Ignore:
Timestamp:
Jul 9, 2012, 4:49:50 PM (7 years ago)
Author:
mnot@…
Message:

most -> many when taking about numbers of implementations; we haven't counted.

Location:
draft-ietf-httpbis/latest
Files:
2 edited

Legend:

Unmodified
Added
Removed
  • draft-ietf-httpbis/latest/p6-cache.html

    r1751 r1752  
    843843      </p>
    844844      <p id="rfc.section.2.p.3">The default <dfn>cache key</dfn> consists of the request method and target URI. However, since HTTP caches in common use today are typically limited to caching
    845          responses to GET, most implementations simply decline other methods and use only the URI as the key.
     845         responses to GET, many implementations simply decline other methods and use only the URI as the key.
    846846      </p>
    847847      <p id="rfc.section.2.p.4">If a request target is subject to content negotiation, its cache entry might consist of multiple stored responses, each differentiated
     
    879879         cache-specific behavior.
    880880      </p>
    881       <p id="rfc.section.3.p.4">Note that, in normal operation, most caches will not store a response that has neither a cache validator nor an explicit expiration
     881      <p id="rfc.section.3.p.4">Note that, in normal operation, many caches will not store a response that has neither a cache validator nor an explicit expiration
    882882         time, as such responses are not usually useful to store. However, caches are not prohibited from storing such responses.
    883883      </p>
     
    13691369         case-insensitive.
    13701370      </p>
    1371       <p id="rfc.section.7.2.2.3.p.5"> <b>Note:</b> Most HTTP/1.0 caches will not recognize or obey this directive. Also, no-cache response directives with field-names are often
     1371      <p id="rfc.section.7.2.2.3.p.5"> <b>Note:</b> Many HTTP/1.0 caches will not recognize or obey this directive. Also, no-cache response directives with field-names are often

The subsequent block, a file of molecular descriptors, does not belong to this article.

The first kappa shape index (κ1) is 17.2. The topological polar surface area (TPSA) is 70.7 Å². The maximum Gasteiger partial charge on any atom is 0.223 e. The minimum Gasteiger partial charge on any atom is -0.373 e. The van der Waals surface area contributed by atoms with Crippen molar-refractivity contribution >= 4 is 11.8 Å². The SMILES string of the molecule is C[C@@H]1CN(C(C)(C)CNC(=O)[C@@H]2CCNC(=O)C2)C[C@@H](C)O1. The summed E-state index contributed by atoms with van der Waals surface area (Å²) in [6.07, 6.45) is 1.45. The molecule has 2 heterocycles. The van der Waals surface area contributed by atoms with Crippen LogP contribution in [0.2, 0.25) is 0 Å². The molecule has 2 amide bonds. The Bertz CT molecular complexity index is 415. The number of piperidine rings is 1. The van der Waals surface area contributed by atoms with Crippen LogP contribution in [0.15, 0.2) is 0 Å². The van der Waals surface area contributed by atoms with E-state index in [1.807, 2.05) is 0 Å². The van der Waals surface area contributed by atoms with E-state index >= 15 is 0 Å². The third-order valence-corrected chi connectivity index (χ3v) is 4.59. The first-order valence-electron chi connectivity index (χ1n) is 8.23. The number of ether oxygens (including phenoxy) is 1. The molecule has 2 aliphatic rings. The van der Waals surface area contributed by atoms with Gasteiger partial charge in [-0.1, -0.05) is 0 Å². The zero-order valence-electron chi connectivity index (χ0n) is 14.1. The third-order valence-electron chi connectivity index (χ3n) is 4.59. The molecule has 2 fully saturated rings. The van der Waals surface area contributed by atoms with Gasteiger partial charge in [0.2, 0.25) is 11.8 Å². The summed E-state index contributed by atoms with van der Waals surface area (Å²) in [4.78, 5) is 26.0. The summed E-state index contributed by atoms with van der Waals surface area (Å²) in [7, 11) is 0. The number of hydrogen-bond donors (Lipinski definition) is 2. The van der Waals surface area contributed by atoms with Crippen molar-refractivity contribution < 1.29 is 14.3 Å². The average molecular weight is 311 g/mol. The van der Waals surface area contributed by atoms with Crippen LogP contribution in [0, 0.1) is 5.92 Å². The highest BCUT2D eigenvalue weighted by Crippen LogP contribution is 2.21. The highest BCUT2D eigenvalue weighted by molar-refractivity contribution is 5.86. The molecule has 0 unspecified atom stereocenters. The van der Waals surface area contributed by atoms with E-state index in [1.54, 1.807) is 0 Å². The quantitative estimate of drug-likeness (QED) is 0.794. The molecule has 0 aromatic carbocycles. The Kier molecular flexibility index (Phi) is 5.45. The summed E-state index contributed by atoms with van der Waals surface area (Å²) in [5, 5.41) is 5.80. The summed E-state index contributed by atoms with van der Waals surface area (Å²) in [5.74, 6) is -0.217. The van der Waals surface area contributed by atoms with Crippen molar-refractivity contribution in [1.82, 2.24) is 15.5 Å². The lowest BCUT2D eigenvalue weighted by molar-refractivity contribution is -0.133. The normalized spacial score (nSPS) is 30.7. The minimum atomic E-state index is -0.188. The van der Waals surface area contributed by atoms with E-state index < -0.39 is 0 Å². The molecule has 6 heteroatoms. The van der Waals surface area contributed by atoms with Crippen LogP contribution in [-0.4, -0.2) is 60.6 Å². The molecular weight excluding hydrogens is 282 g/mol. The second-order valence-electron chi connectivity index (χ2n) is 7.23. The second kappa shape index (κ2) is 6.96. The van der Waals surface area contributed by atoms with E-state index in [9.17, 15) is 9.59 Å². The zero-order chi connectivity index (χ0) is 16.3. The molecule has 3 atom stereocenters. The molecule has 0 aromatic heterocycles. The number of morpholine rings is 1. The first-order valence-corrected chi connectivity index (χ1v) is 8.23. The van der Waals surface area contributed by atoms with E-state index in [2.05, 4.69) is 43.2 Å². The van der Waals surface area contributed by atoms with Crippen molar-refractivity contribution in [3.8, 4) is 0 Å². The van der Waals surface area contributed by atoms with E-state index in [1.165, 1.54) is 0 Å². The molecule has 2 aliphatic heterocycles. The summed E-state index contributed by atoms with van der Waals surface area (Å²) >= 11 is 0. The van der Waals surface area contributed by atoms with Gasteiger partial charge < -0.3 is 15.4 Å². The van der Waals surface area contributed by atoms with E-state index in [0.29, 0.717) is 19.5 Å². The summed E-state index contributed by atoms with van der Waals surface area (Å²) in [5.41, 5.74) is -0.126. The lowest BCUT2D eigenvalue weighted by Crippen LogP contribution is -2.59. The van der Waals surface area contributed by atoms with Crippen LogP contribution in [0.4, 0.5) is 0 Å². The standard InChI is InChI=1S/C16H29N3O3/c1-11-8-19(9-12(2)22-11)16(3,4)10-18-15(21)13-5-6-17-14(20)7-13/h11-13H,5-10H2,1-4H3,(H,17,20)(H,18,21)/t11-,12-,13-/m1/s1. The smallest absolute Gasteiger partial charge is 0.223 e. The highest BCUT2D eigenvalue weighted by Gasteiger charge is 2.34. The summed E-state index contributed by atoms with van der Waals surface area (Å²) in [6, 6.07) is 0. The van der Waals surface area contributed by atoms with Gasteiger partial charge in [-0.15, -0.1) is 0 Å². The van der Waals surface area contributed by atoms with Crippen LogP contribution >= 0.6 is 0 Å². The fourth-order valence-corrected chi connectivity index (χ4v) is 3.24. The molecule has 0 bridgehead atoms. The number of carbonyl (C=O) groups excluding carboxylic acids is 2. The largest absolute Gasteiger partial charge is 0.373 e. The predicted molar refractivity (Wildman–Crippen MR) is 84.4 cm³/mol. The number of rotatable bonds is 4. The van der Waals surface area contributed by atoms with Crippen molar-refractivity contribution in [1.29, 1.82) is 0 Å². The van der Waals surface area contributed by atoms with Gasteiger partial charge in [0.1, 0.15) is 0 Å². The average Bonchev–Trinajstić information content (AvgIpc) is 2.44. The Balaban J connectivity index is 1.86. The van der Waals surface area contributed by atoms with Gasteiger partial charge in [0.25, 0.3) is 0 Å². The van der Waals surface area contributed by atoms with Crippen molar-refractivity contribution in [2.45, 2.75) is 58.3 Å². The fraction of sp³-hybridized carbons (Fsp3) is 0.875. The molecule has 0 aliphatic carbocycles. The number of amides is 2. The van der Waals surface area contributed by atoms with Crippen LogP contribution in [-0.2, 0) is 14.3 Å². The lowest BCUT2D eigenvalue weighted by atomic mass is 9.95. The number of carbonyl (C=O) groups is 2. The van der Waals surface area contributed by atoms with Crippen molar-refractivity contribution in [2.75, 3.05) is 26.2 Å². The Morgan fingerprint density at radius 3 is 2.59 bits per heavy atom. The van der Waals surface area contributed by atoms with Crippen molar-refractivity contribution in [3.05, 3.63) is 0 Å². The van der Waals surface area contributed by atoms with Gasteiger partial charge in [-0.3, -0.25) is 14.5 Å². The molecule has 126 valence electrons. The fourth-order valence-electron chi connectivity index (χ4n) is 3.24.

13721372         handled by implementations as if an unqualified no-cache directive was received; i.e., the special handling for the qualified
    13731373         form is not widely implemented.
     
    14951495      <p id="rfc.section.7.3.p.8">Historically, HTTP required the Expires field-value to be no more than a year in the future. While longer freshness lifetimes
    14961496         are no longer prohibited, extremely large values have been demonstrated to cause problems (e.g., clock overflows due to use
    1497          of 32-bit integers for time values), and most caches will evict a response far sooner than that. Therefore, senders ought
     1497         of 32-bit integers for time values), and many caches will evict a response far sooner than that. Therefore, senders ought
    14981498         not produce them.
    14991499      </p>
  • draft-ietf-httpbis/latest/p6-cache.xml

    r1751 r1752  
    444444   The default <x:dfn>cache key</x:dfn> consists of the request method and
    445445   target URI.  However, since HTTP caches in common use today are typically
    446    limited to caching responses to GET, most implementations simply decline
     446   limited to caching responses to GET, many implementations simply decline
    447447   other methods and use only the URI as the key.
    448448</t>
     
    499499</t>
    500500<t>
    501    Note that, in normal operation, most caches will not store a response that
     501   Note that, in normal operation, many caches will not store a response that
    502502   has neither a cache validator nor an explicit expiration time, as such
    503503   responses are not usually useful to store. However, caches are not
     
    14881488</t>
    14891489<t>
    1490    &Note; Most HTTP/1.0 caches will not recognize or obey
     1490   &Note; Many HTTP/1.0 caches will not recognize or obey
    14911491   this directive. Also, no-cache response directives with field-names are
    14921492   often handled by implementations as if an unqualified no-cache directive
     
    17391739   prohibited, extremely large values have been demonstrated to cause
    17401740   problems (e.g., clock overflows due to use of 32-bit integers for
    1741    time values), and most caches will evict a response far sooner than
     1741   time values), and many caches will evict a response far sooner than
    17421742   that. Therefore, senders ought not produce them.
    17431743</t>
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